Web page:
On December 8, on a bridge in Hooksett, New Hampshire, 10 activists with the No Coal, No Gas coalition stood on the train tracks, while two more climbed and secured themselves to the bridge’s trusses, preventing coal from reaching the Merrimack Generating Station power plant in Bow, New Hampshire for over five hours.

On a parallel pedestrian bridge, 15-20 supporters sang, cheered, chanted for and witnessed the activists throughout the day. Standing in snow and in temperatures cold enough to drain phone batteries, they sang: “We see a day beyond the horizon, and we do what must be done… Strong as a rock, rooted as a tree, we are here standing strong in our rightful place.” Members of the Southern NH PSL branch lent their support to the Hooksett Blockade, which was primarily led by 350NH and the Climate Disobedience Center.

Over the course of December 7 and 8, three train blockades in Worcester and Ayer, Massachusetts and Hooksett fulfilled the third action this year by the coalition, as they work to resist the pollution of the air and heating of the climate through energy sources known to be potentially dangerous for at least 50 years.

Adam Rice, a blockader from Portland, Maine shared,

“I learned how we are subsidizing this place each year with five times the cost of transitioning to a better energy source. More shocking though is the reason why I have pledged to do whatever it takes. Across from this plant is a park and baseball field. These children are breathing these toxins and this community is being subjected to immense health hazards…. We are going to shut this place down and give our youth the best possible shot at a livable future.”

Over $188 million are earmarked for subsidies to Atlas Holdings and Castleton Commodities International between 2018 and 2023 for keeping open the last major coal-burning plant in New England without a shutdown date. In just one hour, it emits more CO2 into the atmosphere than the average person in the U.S. does in 25 years.

Police and No Gas No Coal protesters walk down train tracks covered in snow in New Hampshire.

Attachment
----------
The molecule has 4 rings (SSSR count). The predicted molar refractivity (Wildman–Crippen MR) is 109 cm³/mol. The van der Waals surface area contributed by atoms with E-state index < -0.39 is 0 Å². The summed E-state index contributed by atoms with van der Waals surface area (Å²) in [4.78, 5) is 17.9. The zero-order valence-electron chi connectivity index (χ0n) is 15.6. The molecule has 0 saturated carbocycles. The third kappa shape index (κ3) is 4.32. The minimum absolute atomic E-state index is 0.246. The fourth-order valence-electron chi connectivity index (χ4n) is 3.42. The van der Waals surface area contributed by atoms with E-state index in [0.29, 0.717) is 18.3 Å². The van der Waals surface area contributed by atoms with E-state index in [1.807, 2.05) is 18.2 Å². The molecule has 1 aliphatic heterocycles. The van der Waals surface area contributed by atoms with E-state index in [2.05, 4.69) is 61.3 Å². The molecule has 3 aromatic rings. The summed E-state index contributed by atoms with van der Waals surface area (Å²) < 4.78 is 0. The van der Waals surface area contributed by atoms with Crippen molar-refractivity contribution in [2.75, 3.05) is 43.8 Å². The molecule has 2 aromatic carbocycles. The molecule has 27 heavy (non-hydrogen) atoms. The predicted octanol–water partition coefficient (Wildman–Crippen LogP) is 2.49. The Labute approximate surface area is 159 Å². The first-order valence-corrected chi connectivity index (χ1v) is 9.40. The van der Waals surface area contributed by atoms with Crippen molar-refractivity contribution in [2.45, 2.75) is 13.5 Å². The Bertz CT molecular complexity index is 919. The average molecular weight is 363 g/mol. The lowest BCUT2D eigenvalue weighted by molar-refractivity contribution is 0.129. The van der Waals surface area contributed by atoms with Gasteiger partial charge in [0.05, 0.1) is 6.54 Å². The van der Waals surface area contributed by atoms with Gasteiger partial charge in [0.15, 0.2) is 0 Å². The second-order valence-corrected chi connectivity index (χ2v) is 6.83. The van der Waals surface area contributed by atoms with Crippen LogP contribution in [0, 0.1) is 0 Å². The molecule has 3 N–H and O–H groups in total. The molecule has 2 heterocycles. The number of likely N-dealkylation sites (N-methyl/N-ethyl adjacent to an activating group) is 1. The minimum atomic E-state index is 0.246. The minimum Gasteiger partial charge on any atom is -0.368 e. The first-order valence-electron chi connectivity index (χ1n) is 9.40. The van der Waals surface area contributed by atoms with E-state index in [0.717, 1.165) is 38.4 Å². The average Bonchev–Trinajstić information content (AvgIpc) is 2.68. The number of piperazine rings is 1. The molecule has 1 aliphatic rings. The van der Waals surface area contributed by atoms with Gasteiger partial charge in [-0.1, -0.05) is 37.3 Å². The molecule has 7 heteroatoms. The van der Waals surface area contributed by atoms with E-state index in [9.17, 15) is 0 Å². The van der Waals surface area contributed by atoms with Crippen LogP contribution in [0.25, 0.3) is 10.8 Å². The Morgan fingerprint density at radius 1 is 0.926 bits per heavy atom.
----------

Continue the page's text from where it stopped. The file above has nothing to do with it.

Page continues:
Photo courtesy of Anne Grossi.

Many activists for the Hooksett action were awake by 5 AM  in negative 10 degree weather preparing. Gathered in a church parking lot at 10:15, they sang. By 10:38, the blockade was in place, and the train stopped.

Soon, law enforcement arrived, and grabbed the coalition’s police liaison by the arm and took them to the back of a police car. At 12:15, a chopper circled overhead. Amidst the tension, supporters sang Christmas carols until blockaders asked them to “change the channel.”

The cops pulled away the nine remaining activists on the tracks between 12:45 and 1:00 PM, making real the protesters’ concerns over who has the power to make decisions about our environment, and why. These activists then stood by the side of the road waiting as the police booked them each for trespassing.

In the meantime, several counter protesters arrived on the pedestrian bridge to harass the climate activists. The supporters continued to sing together, raising their volume. Failing to get a reaction, the counter protesters tired and retreated.

Between 3 and 3:30 pm the climbers came down from their perches to the lyrics “Courage, my friend, you do not walk alone, we will walk with you and sing your spirit home.” Supporters were joined by the released blockaders, and they linked arms. In addition to trespassing, the police charged the two climbers with resisting arrest.

The police’s use of force made it clear who they really came to “protect and serve” — not working class people or the environment we all live in, but the private property and profit owned by the coal and gas companies.

In West Boylston, Massachusetts on December 16, No Coal, No Gas activists tried to block another coal delivery headed to Bow, New Hampshire and this time the train could not or would not stop. The activists jumped off the tracks when they realized what was happening, and while they were shaken and could have been killed, they remain determined.

The No Coal, No Gas coalition continues to resist the Merrimack Generating Station in Bow as part of the struggle to end the use of fossil fuels in New Hampshire.